Master’s Student Shares Communication Tips, From Twitter to Elevator Pitch
- All News
- Master’s Student Shares Communication Tips, From Twitter to Elevator Pitch
Alex Johnson, a master’s student, will take over The Graduate Center’s Instagram account on Wednesday, Nov. 11, to shed light on what it’s like to be a graduate student in a time of remote learning. Johnson is well-versed in social media; she runs the social accounts for the Center for the Study of Women and Society (CSWS). She also works as an editorial assistant at Feminist Anthropology and an intern at Women’s Studies Quarterly.
She told The Graduate Center about her studies and academic goals – and shared tips for other academics who want to become better communicators.
The Graduate Center: What is the focus of your studies?
Johnson: I am a second-year student in the Women’s and Gender Studies master’s program at The Graduate Center, CUNY. I have a background in philosophy, and the focus of my work is in literary theory through a feminist lens. I am currently working on a thesis that critiques popular fantasy work for the ethical failures of representation and narrative, and all of my work centers around “ethical fiction.”
GC: What is one unexpected thing you learned in the course of your studies at The Graduate Center?
Johnson: I wouldn't say that anything was necessarily unexpected, in terms of my courses. I will say that what was unexpected to me about the GC itself is the community that The Graduate Center offers; I had never expected to feel so supported, listened to, and respected as a student, but the GC and the CSWS have provided all of those things!
GC: What are your goals after graduation?
Johnson: I am currently applying for Ph.D. programs in English Literature, with a concentration in Women's and Gender Studies or Critical Theory. In my dissertation, I am looking to work further on the idea of ethical fiction, seeking to answer these questions: What is ethical representation? How do fictional narratives impact real-life identity development? What is ethical fiction, and how can it be developed as a methodology of both criticism and praxis? How do responsibility and power tie into fictional creation, and where can ethics sit within that? How does unethical fiction create hermeneutical injustice for marginalized identities?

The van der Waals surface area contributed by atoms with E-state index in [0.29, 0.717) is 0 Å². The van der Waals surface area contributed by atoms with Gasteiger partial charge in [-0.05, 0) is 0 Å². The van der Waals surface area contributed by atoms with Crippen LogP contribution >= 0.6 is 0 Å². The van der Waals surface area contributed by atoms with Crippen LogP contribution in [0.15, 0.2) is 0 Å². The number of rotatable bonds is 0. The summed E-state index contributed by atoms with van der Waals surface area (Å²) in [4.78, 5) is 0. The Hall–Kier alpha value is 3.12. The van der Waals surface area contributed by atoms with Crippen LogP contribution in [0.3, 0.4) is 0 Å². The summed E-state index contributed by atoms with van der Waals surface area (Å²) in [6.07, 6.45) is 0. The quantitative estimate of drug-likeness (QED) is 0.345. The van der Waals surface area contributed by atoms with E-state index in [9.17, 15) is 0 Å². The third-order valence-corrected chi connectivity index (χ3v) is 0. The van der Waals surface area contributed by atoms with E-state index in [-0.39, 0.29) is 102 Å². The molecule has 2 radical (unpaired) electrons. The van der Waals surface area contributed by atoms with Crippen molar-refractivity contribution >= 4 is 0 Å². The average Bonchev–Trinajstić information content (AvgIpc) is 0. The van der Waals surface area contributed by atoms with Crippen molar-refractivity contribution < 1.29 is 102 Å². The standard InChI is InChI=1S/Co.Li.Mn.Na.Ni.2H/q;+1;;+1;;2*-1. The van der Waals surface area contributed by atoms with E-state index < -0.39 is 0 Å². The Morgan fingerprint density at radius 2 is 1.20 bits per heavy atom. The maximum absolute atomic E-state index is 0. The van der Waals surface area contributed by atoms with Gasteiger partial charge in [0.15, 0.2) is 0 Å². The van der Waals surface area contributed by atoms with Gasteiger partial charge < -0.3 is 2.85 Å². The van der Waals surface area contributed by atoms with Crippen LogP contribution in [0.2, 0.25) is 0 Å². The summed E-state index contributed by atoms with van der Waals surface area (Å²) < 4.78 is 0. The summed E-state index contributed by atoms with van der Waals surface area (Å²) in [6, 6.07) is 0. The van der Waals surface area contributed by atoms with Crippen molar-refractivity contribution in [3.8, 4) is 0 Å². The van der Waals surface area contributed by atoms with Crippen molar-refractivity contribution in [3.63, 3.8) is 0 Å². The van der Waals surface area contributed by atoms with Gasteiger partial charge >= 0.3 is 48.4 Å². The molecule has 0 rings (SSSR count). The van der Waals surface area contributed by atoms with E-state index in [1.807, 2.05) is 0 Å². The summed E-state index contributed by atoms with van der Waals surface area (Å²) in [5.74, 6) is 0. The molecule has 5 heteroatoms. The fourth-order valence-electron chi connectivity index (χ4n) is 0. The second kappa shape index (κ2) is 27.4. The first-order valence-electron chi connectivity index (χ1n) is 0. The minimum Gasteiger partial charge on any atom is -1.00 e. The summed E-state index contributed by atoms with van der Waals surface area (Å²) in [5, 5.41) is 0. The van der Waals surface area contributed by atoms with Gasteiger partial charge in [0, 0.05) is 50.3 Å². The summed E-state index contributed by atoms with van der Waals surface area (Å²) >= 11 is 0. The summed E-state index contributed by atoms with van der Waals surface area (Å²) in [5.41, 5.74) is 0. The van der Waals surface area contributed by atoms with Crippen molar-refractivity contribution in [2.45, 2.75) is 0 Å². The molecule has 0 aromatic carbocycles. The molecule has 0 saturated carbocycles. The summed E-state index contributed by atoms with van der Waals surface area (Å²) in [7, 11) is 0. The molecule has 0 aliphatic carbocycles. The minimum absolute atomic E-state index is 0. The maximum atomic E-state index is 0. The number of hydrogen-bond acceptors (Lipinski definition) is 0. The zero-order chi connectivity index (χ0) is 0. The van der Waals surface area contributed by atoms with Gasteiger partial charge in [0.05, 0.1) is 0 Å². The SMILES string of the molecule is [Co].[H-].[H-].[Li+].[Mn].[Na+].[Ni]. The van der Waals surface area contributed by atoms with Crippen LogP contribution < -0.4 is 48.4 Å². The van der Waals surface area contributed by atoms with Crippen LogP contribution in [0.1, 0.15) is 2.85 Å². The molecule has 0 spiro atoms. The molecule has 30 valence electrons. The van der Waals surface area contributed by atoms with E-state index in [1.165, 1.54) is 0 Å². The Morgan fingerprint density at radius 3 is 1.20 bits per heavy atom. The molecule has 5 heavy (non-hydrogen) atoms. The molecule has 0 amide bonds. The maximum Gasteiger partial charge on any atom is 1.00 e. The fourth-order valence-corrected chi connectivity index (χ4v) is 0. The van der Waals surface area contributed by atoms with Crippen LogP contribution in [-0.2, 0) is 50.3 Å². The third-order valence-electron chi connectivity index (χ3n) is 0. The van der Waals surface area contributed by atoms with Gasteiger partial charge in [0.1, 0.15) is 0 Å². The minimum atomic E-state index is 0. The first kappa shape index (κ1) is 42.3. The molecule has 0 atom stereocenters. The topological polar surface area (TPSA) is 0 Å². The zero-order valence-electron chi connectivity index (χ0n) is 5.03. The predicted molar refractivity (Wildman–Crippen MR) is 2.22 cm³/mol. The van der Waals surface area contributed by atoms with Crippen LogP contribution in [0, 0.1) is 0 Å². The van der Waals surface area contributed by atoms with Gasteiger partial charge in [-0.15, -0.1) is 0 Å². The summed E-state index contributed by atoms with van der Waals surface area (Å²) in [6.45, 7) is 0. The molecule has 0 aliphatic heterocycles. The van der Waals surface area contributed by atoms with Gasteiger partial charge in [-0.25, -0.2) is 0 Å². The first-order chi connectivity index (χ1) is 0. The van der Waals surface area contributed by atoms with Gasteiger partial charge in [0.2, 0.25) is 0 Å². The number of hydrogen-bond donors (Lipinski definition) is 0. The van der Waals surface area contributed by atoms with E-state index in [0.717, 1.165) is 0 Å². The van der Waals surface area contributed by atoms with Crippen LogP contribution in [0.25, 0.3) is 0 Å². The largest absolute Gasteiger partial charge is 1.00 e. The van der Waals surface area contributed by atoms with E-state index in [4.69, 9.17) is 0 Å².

GC: As someone who works with social media in academia, what advice do you have for other scholars who want to be more effective communicators?
Johnson: First, get a Twitter account! I work with a lot of scholars, authors, program directors, etc., and many do not have an online presence. If you want to get the word of your work out there, Twitter is a great place to build a community — #academictwitter is already a developed community and a great place to start. Plus, when you give talks or publish articles or books, you have a landing page for fans to find you, engage with you, and ask you questions, from all around the world.
Second, develop an elevator pitch! If you're networking, whether on purpose or on accident, you are bound to get one question (in many different forms) over and over again — “what are you working on?” Being able to answer that question without hesitation, in two to three sentences, could open doors that you weren't even looking for in the first place. There are plenty of resources online about how to design your pitch; just make certain that it is simple, straightforward, and easy to understand. You can always explain in more detail once you've done the work to hook your audience in the first place.
Third, and perhaps most important, remember that what you're working on is probably not common knowledge. The likelihood that those outside of your field know the ins and outs of the language and research that you are working in is low to none. Talk things out with someone outside of academia, have them tell you what is confusing, then spend the time to simplify those points. I think one of the challenges that we in academia must face and must consider is accessibility and making at least the general or overreaching points of your research easy to understand is a small way to get people involved and educated around what you're working on.
Submitted on: NOV 3, 2020
Category: Center for the Study of Women and Society | GCstories | General GC News | Student News | Voices of the GC | Women's and Gender Studies